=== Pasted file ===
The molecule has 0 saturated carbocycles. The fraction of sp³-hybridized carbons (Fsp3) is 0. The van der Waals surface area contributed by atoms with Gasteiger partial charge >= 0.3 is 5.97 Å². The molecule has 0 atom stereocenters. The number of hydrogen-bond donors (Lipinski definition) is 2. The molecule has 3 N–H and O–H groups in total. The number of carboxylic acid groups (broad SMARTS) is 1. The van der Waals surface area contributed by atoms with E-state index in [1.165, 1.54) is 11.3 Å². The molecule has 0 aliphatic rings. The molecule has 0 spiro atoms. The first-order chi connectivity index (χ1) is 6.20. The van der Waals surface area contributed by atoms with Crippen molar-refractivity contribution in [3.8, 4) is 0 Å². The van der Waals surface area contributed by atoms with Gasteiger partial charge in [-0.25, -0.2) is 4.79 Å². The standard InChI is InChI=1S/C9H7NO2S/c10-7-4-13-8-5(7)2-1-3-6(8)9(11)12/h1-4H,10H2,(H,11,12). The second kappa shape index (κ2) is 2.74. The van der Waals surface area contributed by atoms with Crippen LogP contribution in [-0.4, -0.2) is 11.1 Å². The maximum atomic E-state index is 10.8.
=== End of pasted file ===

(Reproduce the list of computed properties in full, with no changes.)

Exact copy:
The molecule has 0 saturated carbocycles. The fraction of sp³-hybridized carbons (Fsp3) is 0. The van der Waals surface area contributed by atoms with Gasteiger partial charge >= 0.3 is 5.97 Å². The molecule has 0 atom stereocenters. The number of hydrogen-bond donors (Lipinski definition) is 2. The molecule has 3 N–H and O–H groups in total. The number of carboxylic acid groups (broad SMARTS) is 1. The van der Waals surface area contributed by atoms with E-state index in [1.165, 1.54) is 11.3 Å². The molecule has 0 aliphatic rings. The molecule has 0 spiro atoms. The first-order chi connectivity index (χ1) is 6.20. The van der Waals surface area contributed by atoms with Crippen molar-refractivity contribution in [3.8, 4) is 0 Å². The van der Waals surface area contributed by atoms with Gasteiger partial charge in [-0.25, -0.2) is 4.79 Å². The standard InChI is InChI=1S/C9H7NO2S/c10-7-4-13-8-5(7)2-1-3-6(8)9(11)12/h1-4H,10H2,(H,11,12). The second kappa shape index (κ2) is 2.74. The van der Waals surface area contributed by atoms with Crippen LogP contribution in [-0.4, -0.2) is 11.1 Å². The maximum atomic E-state index is 10.8.